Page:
Other things to take into account will include any specific needs on grounds of mental health, and also possibly the extent to which their home is a safe working environment. In addition, domestic abuse has been on the rise since the pandemic started and those at risk of such abuse should be supported. We will be looking at how an employer can support victims of abuse at Trowers Tuesday in April 2021.
Checking in on working patterns
We were asked if we recommended doing regular mini surveys to check that people are fine with continued home working. It's worth noting, as stated earlier, that the government's advice is still for employees to work from home if they can. This is set to continue until June so for the time being home working remains the norm for those who are able. Sadly we are not yet out of the pandemic!
Different generational needs
Another question we were asked related to younger staff members and their need to spend more time in the office to build up knowledge and business experience. How is this compatible with a hybrid working pattern?
This is one of many challenges for employers, but it is possible to find practical solutions. It's important to make sure that training and support systems are rolled out to younger staff members to help them grow in confidence in their roles. Lots of training can be (and has been) carried out on-line. In terms of practical business experience one way of tackling this is to have younger staff members shadow more senior members of staff. They can be invited to join virtual meetings or simply keep in touch by keeping open facetime or similar channels open all day. Diary management is likely to be a big challenge on returning to the office and younger people's needs will need to be considered so that they work with more experienced colleagues in person as well as virtually.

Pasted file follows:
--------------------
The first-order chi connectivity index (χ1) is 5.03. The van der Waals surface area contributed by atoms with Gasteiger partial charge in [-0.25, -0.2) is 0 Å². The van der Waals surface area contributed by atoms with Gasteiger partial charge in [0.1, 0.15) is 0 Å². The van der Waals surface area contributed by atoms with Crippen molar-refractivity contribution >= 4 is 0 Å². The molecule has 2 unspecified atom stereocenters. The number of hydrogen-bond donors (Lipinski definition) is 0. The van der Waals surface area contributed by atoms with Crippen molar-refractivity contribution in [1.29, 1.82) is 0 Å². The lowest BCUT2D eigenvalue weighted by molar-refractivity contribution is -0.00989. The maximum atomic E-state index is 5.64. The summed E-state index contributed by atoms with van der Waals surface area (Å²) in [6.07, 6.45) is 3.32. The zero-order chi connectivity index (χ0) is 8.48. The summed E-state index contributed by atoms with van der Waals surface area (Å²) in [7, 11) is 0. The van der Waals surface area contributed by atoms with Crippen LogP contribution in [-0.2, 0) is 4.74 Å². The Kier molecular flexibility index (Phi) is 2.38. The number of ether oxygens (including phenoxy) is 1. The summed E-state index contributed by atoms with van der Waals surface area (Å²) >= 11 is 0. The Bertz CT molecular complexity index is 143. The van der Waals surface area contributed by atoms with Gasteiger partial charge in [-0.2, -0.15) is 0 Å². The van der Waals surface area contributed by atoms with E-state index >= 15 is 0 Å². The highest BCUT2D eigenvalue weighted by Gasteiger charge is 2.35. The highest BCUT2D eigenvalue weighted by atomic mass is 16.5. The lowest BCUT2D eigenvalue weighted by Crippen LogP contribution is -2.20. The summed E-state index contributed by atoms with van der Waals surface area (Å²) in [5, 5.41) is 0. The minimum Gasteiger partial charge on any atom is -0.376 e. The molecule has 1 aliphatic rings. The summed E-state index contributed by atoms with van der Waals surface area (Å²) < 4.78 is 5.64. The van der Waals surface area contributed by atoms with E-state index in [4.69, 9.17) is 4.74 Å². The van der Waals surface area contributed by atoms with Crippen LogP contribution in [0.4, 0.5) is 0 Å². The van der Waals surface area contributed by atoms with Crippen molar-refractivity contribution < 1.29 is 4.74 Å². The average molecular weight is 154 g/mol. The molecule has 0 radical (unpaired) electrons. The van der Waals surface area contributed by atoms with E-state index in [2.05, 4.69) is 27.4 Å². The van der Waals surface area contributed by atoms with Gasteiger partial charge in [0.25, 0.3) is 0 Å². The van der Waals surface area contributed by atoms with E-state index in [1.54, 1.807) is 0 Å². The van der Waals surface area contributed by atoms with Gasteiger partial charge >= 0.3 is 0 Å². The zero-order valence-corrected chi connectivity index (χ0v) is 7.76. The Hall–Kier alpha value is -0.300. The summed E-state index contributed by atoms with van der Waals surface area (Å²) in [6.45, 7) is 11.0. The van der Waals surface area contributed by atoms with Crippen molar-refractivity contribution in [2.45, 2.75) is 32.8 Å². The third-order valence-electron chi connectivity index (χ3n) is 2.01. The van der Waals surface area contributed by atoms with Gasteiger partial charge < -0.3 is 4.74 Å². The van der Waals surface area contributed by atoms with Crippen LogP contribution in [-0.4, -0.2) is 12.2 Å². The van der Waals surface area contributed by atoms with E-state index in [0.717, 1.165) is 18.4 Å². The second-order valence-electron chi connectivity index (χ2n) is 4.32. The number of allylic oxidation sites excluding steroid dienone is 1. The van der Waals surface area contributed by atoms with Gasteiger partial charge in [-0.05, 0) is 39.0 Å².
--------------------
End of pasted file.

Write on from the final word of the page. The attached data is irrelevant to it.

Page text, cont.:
We were asked how employers can implement organisational change during a period when face-to-face contact isn't possible. This is a problem currently facing many employers who are looking to modernise their businesses and change the way in which work has traditionally been carried out.
The key thing here is to stay connected, communicate and consult with staff. It's important for staff to feel involved with big organisational decisions. Many employers have already started consultation on the future and preferred working pattern is, i.e. if they want to work from home going forwards how many days would they ideally like to do this. The feedback from this consultation can then be used to come to other decisions, such as how much office space is required.
Change can be frightening and many employees will find a move to hybrid working difficult to adapt to. If the move to agile working is inevitable it is worth dwelling on the positives. There is data that shows flexible working leads to greater productivity. We have already explored the opportunity to increase the inclusivity of the recruitment pool. Finally there is considerable evidence already that employees want flexibility and agile working. Perhaps a happy workforce is what we should all aim for?